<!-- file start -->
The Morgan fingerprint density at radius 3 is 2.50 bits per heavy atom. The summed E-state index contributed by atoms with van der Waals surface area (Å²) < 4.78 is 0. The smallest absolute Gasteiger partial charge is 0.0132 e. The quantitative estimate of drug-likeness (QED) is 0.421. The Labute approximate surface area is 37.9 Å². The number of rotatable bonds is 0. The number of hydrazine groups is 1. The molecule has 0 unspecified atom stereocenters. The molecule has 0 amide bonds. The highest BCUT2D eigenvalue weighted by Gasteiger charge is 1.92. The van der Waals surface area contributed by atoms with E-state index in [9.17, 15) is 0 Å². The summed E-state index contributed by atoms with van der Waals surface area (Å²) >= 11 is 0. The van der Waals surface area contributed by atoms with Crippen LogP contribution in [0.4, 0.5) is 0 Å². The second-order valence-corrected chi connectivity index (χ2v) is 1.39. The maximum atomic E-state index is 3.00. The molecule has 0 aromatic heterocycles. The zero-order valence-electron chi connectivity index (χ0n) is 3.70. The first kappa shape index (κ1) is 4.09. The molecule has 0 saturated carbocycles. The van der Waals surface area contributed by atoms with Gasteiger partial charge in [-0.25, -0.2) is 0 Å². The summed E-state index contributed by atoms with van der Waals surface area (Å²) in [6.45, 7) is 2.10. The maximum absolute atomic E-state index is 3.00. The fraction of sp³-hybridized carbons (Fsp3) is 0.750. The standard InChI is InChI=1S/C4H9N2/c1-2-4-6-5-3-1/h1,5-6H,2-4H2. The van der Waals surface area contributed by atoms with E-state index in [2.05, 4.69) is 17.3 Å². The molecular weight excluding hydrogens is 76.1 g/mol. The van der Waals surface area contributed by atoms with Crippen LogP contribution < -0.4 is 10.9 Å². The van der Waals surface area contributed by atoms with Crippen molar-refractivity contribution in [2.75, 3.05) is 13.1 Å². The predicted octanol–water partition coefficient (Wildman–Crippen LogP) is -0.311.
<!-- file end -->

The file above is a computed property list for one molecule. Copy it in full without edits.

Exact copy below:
The Morgan fingerprint density at radius 3 is 2.50 bits per heavy atom. The summed E-state index contributed by atoms with van der Waals surface area (Å²) < 4.78 is 0. The smallest absolute Gasteiger partial charge is 0.0132 e. The quantitative estimate of drug-likeness (QED) is 0.421. The Labute approximate surface area is 37.9 Å². The number of rotatable bonds is 0. The number of hydrazine groups is 1. The molecule has 0 unspecified atom stereocenters. The molecule has 0 amide bonds. The highest BCUT2D eigenvalue weighted by Gasteiger charge is 1.92. The van der Waals surface area contributed by atoms with E-state index in [9.17, 15) is 0 Å². The summed E-state index contributed by atoms with van der Waals surface area (Å²) >= 11 is 0. The van der Waals surface area contributed by atoms with Crippen LogP contribution in [0.4, 0.5) is 0 Å². The second-order valence-corrected chi connectivity index (χ2v) is 1.39. The maximum atomic E-state index is 3.00. The molecule has 0 aromatic heterocycles. The zero-order valence-electron chi connectivity index (χ0n) is 3.70. The first kappa shape index (κ1) is 4.09. The molecule has 0 saturated carbocycles. The van der Waals surface area contributed by atoms with Gasteiger partial charge in [-0.25, -0.2) is 0 Å². The summed E-state index contributed by atoms with van der Waals surface area (Å²) in [6.45, 7) is 2.10. The maximum absolute atomic E-state index is 3.00. The fraction of sp³-hybridized carbons (Fsp3) is 0.750. The standard InChI is InChI=1S/C4H9N2/c1-2-4-6-5-3-1/h1,5-6H,2-4H2. The van der Waals surface area contributed by atoms with E-state index in [2.05, 4.69) is 17.3 Å². The molecular weight excluding hydrogens is 76.1 g/mol. The van der Waals surface area contributed by atoms with Crippen LogP contribution < -0.4 is 10.9 Å². The van der Waals surface area contributed by atoms with Crippen molar-refractivity contribution in [2.75, 3.05) is 13.1 Å². The predicted octanol–water partition coefficient (Wildman–Crippen LogP) is -0.311.